August 16th, 2012 by Lloyd Gofton
I’ve been involved in a number of discussions recently about the value of a social approach to communications vs. a more traditional approach.
These discussions have focused on developing PR campaigns, digital campaigns and securing leads, but the overriding theme has been very similar.
Regular readers of this blog will know I have discussed/ranted about social and traditional approaches many times over the last 6 years, so this is nothing new, but every time the discussion comes up it makes me re-evaluate where we are coming from, which i believe is a positive thing.
The ongoing issue goes something like this: The majority of organisations: brands, agencies, charities, public sector, etc, have woken up to the opportunities of social media in recent years, but the tendency is to approach social with a traditional strategy. This for me is the route-cause for most of the discussions we have around â€˜fixing failing campaigns’.
Unfortunately, a traditional approach to social rarely works, and when a traditional approach is developed for social customers, the results can be disappointing at best, and the fallout can be very messy and public at worst.
Fundamentally, communicating in a social environment is driven by listening to and understanding the target community, and then engaging with relevant content and conversation.
Traditional approaches tend to miss this vital element and jump straight into the conversation using broadcast messages to engage on what the organisation thinks the community needs to know, with little or no understanding of what has gone previously, or without understanding the debate.
This is not a new discovery, but it is a reflection of the mindset change necessary for those that wish to make the jump to communications online, where the target audience is made up of, or influenced by, ‘social customers’.
So let’s look at the changing customer base that we are dealing with. I have used this definition of the social customer before, but i think it’s worth re-visiting:
The social customer is dynamic, hyper-connected and can shape business and brand reputation by defining an organisation’s value, relevance and reputation. As a result, social customers have compelled organisations of all types to be more customer-centric and have transformed the way in which organisations need to communicate with and, most importantly, listen to their customers.
Put simply, the social customer now owns the relationship, and every organisation needs need to earn his/her trust.
The social customer is also a driving force in the development of the online economy, which is rapidly growing and currently contributes 8.3 per cent to the UK economy. This is more than the healthcare, construction or education sectors.
UK consumers also buy far more from online retail sources than any other major economy and this is expected to continue expanding by 11% per year for the next four years, reaching a total value of Â£221bn by 2016. Compare this to growth rates of 5.4% in the U.S. and 6.9% in China.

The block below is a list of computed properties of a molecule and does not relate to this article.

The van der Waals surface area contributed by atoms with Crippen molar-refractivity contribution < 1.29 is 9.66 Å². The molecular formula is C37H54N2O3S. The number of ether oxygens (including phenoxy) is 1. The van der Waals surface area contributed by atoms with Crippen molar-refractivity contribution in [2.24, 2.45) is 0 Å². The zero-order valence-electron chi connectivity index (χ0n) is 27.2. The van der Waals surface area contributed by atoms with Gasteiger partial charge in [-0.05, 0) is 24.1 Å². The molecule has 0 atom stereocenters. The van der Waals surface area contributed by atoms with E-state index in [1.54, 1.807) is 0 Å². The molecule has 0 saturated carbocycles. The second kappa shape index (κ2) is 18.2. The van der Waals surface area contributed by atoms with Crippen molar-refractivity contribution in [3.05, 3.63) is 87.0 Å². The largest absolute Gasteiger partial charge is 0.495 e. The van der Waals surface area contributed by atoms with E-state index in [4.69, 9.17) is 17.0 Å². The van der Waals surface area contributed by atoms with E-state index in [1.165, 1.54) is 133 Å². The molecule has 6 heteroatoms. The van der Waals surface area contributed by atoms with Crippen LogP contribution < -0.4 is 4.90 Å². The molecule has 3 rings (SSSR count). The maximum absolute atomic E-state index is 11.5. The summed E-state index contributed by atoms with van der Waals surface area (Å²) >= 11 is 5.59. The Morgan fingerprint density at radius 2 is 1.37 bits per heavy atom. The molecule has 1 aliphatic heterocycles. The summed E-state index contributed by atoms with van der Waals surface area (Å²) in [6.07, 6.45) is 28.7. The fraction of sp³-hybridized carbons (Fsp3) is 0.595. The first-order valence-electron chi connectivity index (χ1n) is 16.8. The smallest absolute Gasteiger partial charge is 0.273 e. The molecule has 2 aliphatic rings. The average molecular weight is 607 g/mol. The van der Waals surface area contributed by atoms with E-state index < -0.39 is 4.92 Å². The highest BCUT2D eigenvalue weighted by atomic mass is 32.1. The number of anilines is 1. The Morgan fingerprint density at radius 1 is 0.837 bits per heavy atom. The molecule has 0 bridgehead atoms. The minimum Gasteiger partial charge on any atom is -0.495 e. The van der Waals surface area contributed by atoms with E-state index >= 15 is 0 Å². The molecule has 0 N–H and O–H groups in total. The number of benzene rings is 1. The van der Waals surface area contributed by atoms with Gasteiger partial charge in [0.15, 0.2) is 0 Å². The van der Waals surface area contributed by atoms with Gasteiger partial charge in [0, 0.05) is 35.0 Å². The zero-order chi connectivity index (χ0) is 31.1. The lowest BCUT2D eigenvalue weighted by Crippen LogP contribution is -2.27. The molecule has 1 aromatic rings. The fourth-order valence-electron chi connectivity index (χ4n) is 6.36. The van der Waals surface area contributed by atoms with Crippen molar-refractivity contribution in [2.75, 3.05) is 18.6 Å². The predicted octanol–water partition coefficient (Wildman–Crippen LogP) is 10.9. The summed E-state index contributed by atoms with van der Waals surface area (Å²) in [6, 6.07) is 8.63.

So, if we take this learning on the traditional vs. social approach and appreciate the ultimate audience, which revolves around the social customer, I believe the debate on how we develop campaigns can begin.
Let’s start with the obvious; hard sell in a social environment doesn’t work. We know that. But that doesn’t mean we’re not asked to take this approach in our campaigns, and specifically asked why it is necessary to build a campaign around listening and content / conversation development. Why don’t we just focus on the sell?
The beauty of social media is that it is â€˜social’. It rewards a social attitude where brands listen and engage by being useful and relevant, and punishes a traditional broadcast or sales-based approach – i.e. we are the best so buy here.
The reality is that the web is a social tool, and it reflects the characteristics of human behaviour. We don’t tend to buy a service until we trust the provider and have been convinced that it is the right choice by those in our social circle and those that have influence on the subject.
Google ranks websites on relevancy, meaning relevancy of content and relevancy through links, so if we want to be part of that discussion we need to give the community, the brands and Google what they want: knowledge, community, and trust, which makes us relevant and leads to engagement.
If you are under the assumption that people use social media to engage with brands, you will fail, because this is simply not the case for the vast majority. If a brand is interesting or relevant to a specific conversation so be it, but this will not happen through traditional sales-based approaches.
Therefore, if you try selling in a social environment you’ll always be on the outside looking in, wondering why your approach isn’t working, while being blissfully unaware of the social conversations happening all around you.